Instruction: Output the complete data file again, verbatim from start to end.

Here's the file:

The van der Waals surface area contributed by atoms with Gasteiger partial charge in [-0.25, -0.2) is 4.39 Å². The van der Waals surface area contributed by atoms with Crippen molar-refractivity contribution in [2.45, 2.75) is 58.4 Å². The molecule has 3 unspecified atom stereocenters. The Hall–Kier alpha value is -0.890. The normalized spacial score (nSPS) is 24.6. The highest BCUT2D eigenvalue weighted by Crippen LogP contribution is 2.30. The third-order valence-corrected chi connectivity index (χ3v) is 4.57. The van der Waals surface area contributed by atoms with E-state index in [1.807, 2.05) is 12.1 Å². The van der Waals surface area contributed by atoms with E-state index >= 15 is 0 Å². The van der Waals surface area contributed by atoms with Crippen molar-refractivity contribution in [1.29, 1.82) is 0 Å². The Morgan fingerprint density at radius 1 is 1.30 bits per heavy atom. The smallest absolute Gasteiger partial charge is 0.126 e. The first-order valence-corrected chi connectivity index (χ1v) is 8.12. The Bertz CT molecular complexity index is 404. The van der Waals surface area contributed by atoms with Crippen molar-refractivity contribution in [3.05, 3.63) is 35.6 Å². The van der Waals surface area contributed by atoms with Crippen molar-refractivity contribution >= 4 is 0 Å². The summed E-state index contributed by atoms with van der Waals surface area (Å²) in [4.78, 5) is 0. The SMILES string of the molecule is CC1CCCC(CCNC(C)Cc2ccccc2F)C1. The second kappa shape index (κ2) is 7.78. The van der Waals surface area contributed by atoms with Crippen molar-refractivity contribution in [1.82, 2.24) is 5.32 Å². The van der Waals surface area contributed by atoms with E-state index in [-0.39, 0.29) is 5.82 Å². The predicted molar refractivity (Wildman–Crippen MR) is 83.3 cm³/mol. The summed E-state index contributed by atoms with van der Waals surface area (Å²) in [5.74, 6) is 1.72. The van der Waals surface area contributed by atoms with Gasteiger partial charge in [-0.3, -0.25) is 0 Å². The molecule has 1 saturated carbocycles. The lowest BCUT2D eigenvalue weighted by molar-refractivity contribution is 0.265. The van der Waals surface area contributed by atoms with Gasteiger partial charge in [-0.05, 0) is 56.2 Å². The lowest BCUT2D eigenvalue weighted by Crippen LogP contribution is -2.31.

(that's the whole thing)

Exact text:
The van der Waals surface area contributed by atoms with Gasteiger partial charge in [-0.25, -0.2) is 4.39 Å². The van der Waals surface area contributed by atoms with Crippen molar-refractivity contribution in [2.45, 2.75) is 58.4 Å². The molecule has 3 unspecified atom stereocenters. The Hall–Kier alpha value is -0.890. The normalized spacial score (nSPS) is 24.6. The highest BCUT2D eigenvalue weighted by Crippen LogP contribution is 2.30. The third-order valence-corrected chi connectivity index (χ3v) is 4.57. The van der Waals surface area contributed by atoms with E-state index in [1.807, 2.05) is 12.1 Å². The van der Waals surface area contributed by atoms with E-state index >= 15 is 0 Å². The van der Waals surface area contributed by atoms with Crippen molar-refractivity contribution in [1.29, 1.82) is 0 Å². The Morgan fingerprint density at radius 1 is 1.30 bits per heavy atom. The smallest absolute Gasteiger partial charge is 0.126 e. The first-order valence-corrected chi connectivity index (χ1v) is 8.12. The Bertz CT molecular complexity index is 404. The van der Waals surface area contributed by atoms with Crippen molar-refractivity contribution in [3.05, 3.63) is 35.6 Å². The van der Waals surface area contributed by atoms with Crippen molar-refractivity contribution >= 4 is 0 Å². The summed E-state index contributed by atoms with van der Waals surface area (Å²) in [4.78, 5) is 0. The SMILES string of the molecule is CC1CCCC(CCNC(C)Cc2ccccc2F)C1. The second kappa shape index (κ2) is 7.78. The van der Waals surface area contributed by atoms with Crippen molar-refractivity contribution in [1.82, 2.24) is 5.32 Å². The van der Waals surface area contributed by atoms with E-state index in [-0.39, 0.29) is 5.82 Å². The predicted molar refractivity (Wildman–Crippen MR) is 83.3 cm³/mol. The summed E-state index contributed by atoms with van der Waals surface area (Å²) in [5.74, 6) is 1.72. The van der Waals surface area contributed by atoms with Gasteiger partial charge in [-0.3, -0.25) is 0 Å². The molecule has 1 saturated carbocycles. The lowest BCUT2D eigenvalue weighted by molar-refractivity contribution is 0.265. The van der Waals surface area contributed by atoms with Gasteiger partial charge in [-0.05, 0) is 56.2 Å². The lowest BCUT2D eigenvalue weighted by Crippen LogP contribution is -2.31.